Later, there's the option of visiting Blarney Castle, a 15-minute drive from Cork. The evocative ruins date from the 15th century, on the site where a 10th-century wooden castle once stood. Nature has gloriously taken over, with creeping plants across the inner stone walls and pockets of woodland around the grounds. In the evening, you could dine at one of Cork's award-winning restaurants.

Day 4: Old Butter Roads Food Trail

Tuck into a homemade scone 

Head off on a trip by bus to get off the beaten track through the County Cork countryside. Today you'll trace the Old Butter Roads Food Trails, a collective of family-owned food and hospitality businesses across the region north of Cork City, such as Avondhue, Blackwater, Duhallow, and Muskerry. The route gets its name from the time when Cork dominated the global butter trade—an industry that peaked in the 19th century.

On this guided coach tour, you'll start at the Butter Museum, then head to Blarney for scones and tea before touring around to hear stories of the people who live on the Old Butter Road. You'll also have a chance to stock up on souvenirs, such as apple brandy, craft beers, and preserves. The coach will deliver you back to Cork City; then, you'll drive to the south coast (a half-hour journey) to spend the night in Kinsale.

Plan your trip to Ireland
Chat with a local specialist who can help organize your trip.

Day 5: Old Head Boat Trip, Local Markets & Drombeg Stone Circle

Old Head of Kinsale

Drive along Ireland's south coast, destined for Skibbereen or Baltimore. There are plenty of sensational stops to make along the way. Take your time to explore the Old Head of Kinsale, where a viewing tower provides a vantage point to see the protected bird colonies on the western cliffs, such as puffins, guillemots, and peregrines. A memorial garden recalls the sinking of the RMS Lusitania ship off these shores in 1915 when a German torpedo hit it.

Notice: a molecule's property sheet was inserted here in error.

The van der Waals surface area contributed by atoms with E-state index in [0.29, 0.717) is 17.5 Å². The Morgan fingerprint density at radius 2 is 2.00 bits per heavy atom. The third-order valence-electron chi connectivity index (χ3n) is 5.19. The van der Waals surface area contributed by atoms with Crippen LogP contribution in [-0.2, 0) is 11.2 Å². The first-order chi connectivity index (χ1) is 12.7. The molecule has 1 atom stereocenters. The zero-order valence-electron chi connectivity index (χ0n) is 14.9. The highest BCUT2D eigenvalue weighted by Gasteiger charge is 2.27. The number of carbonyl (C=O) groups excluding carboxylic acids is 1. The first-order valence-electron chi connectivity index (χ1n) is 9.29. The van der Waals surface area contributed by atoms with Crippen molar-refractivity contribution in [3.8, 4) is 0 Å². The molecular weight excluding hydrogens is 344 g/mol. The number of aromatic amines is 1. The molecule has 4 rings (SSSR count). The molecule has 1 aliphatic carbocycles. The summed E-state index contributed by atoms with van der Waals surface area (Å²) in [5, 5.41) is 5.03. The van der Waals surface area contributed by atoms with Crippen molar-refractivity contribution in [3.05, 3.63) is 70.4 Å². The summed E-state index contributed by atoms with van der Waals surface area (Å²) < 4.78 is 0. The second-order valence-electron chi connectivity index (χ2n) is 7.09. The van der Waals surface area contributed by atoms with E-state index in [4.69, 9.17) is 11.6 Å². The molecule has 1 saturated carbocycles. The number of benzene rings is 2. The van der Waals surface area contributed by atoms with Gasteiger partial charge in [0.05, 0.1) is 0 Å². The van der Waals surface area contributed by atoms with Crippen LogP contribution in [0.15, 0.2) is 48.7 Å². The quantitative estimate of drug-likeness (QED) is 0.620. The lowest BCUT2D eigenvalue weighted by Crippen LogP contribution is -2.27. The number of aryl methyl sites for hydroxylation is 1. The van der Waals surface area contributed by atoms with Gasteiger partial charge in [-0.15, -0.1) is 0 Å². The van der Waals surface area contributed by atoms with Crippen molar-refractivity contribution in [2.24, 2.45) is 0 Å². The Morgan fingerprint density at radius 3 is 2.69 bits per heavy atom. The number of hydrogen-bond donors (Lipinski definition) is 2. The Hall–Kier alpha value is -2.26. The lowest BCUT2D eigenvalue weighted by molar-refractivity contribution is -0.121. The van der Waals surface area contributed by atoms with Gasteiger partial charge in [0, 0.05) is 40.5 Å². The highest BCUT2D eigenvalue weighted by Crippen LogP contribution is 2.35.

Regular boat trips set off from Kinsale to show off these waters' abundant marine life. The sea around Ireland was made a whale and dolphin sanctuary in the 1990s, and this region is their richest feeding ground. Spot minke whales from September to March, and baleen, humpback, and fin whales from summer to autumn. Dolphins, porpoises, and seals frolic year-round.

Enjoy lunch in the pretty market town of Clonakilty, famous for its seafood and Country Market, which takes place on Fridays (a local guide can be arranged). Then, continue along the country roads to see the 3,000-year-old Drombeg Stone Circle before checking into your accommodation.

Day 6: Explore the West Coast, Visit a Gin Distillery

Beara Peninsula
Beara Peninsula

Spectacular coastal scenery is the order of the day: make the hour-long journey to Mizen Head, Ireland's most southerly point. Visit Mizen's lighthouse and stop for fresh food at a village pub overlooking the water. Make time to pop into a local gin distillery that comes with views of the unspoiled Beara headland. The Beara Distillery is a family-run enterprise where the gins are infused with seawater and sugar kelp, and the whiskey is made using spring water from the nearby Caha Mountains. So, you can literally take a little bit of Ireland home with you.

After, drive north for 45 minutes to spend the night in the waterfront town of Bantry. It stands at the entrance to the Sheep's Head Peninsula, a slither of land that's considered one of Ireland's most scenic drives. If you've got time, you could drive the 43-mile (70 km) loop of the entire peninsula. It doesn't take long, but you'll want to stop several times for photo ops and stroll around Sheep's Head Lighthouse, which overlooks the southern tip of Bantry Bay.

Day 7: Kenmare Food Tour, Ring of Kerry & Seaweed Foraging

Kenmare Food Tour, Ring of Kerry & Seaweed Foraging